Thursday, October 6, 2011

Review: (Toronto) The Crucible

Justice and Faith
Ryerson brings energy to Miller's classic
by Beat Rice

This week, Ryerson Theatre School presents Arthur Miller’s Tony award winning play about the Salem witch trials, The Crucible. When a group of girls are found dancing in the forest at night, tales of witchcraft and accusations begin to take over the town. Soon women are arrested and tried, and the people of Salem are forced to choose between saving themselves and making sacrifices for what is just.

The cast of eighteen, comprised of the fourth year acting students, put on an engaging performance directed by Lee Wilson. Wilson directs with a quick pace, and with a strong understanding of the urgency and stakes of the characters and the trials. The run time of two and a half hours was hardly noticeable in the small studio theatre.

We see and experience the reactions of the town, but no actual practice of witchcraft.

There is a lot of talent in the ensemble. Shout outs to Andrew Laurie as the emotionally torn John Proctor, Kirsten Harvey as the manipulative Abigail Williams, and Phillipe Van de Maele Martin as Deputy Governor Danforth, whose sharp delivery and energy propelled the second act.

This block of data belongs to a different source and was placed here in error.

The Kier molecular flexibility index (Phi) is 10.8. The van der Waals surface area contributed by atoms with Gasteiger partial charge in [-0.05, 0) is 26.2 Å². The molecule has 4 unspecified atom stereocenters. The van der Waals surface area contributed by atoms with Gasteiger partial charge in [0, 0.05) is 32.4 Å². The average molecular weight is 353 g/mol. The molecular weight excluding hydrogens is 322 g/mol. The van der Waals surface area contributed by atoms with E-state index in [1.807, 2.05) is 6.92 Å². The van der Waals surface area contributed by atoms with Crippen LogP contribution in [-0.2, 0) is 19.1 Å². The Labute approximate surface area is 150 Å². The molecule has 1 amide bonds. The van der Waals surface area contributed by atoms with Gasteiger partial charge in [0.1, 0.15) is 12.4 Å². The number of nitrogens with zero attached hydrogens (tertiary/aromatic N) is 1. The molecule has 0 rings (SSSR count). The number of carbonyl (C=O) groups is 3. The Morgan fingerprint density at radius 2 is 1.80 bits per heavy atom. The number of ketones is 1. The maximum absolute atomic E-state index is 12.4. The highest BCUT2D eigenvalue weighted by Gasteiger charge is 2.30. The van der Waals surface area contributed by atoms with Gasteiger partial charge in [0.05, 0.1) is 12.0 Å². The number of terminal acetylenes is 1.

The production was also designed and built by students of the theatre school. J.T. Pickering’s haunting sound design complemented and never overpowered the piece. Unfortunately the costumes fell short of convincing. Abigail appears in an inexplicably sleeveless dress, something non-existent for women in the late 1600’s. The set, designed by Hannah Cherrett, uses latticework and a wall that becomes translucent when lit from behind. It was used very effectively for the opening sequence and in other scenes in which it is the unseen that is important. We see and experience the reactions of the town, but no actual practice of witchcraft. This leads us to question what is justice, and how do we judge one’s faith? If you are interested in young talent and plays that provoke, then this is the show for you.

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